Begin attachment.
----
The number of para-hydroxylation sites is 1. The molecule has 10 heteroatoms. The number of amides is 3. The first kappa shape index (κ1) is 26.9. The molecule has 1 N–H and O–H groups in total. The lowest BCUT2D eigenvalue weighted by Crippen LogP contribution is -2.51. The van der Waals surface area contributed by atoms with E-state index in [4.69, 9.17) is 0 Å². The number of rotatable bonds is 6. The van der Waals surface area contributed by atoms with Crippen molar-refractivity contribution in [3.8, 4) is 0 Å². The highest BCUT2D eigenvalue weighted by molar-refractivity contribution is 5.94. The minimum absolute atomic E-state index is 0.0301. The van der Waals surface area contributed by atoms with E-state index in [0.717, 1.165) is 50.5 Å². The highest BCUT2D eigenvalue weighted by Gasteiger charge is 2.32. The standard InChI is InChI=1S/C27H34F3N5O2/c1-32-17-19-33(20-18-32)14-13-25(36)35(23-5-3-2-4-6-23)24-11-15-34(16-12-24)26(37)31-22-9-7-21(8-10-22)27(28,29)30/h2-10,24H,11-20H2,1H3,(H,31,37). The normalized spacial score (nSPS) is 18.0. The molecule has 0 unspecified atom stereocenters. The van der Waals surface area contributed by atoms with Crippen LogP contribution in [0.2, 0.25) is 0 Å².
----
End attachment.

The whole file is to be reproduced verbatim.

The number of para-hydroxylation sites is 1. The molecule has 10 heteroatoms. The number of amides is 3. The first kappa shape index (κ1) is 26.9. The molecule has 1 N–H and O–H groups in total. The lowest BCUT2D eigenvalue weighted by Crippen LogP contribution is -2.51. The van der Waals surface area contributed by atoms with E-state index in [4.69, 9.17) is 0 Å². The number of rotatable bonds is 6. The van der Waals surface area contributed by atoms with Crippen molar-refractivity contribution in [3.8, 4) is 0 Å². The highest BCUT2D eigenvalue weighted by molar-refractivity contribution is 5.94. The minimum absolute atomic E-state index is 0.0301. The van der Waals surface area contributed by atoms with E-state index in [0.717, 1.165) is 50.5 Å². The highest BCUT2D eigenvalue weighted by Gasteiger charge is 2.32. The standard InChI is InChI=1S/C27H34F3N5O2/c1-32-17-19-33(20-18-32)14-13-25(36)35(23-5-3-2-4-6-23)24-11-15-34(16-12-24)26(37)31-22-9-7-21(8-10-22)27(28,29)30/h2-10,24H,11-20H2,1H3,(H,31,37). The normalized spacial score (nSPS) is 18.0. The molecule has 0 unspecified atom stereocenters. The van der Waals surface area contributed by atoms with Crippen LogP contribution in [0.2, 0.25) is 0 Å².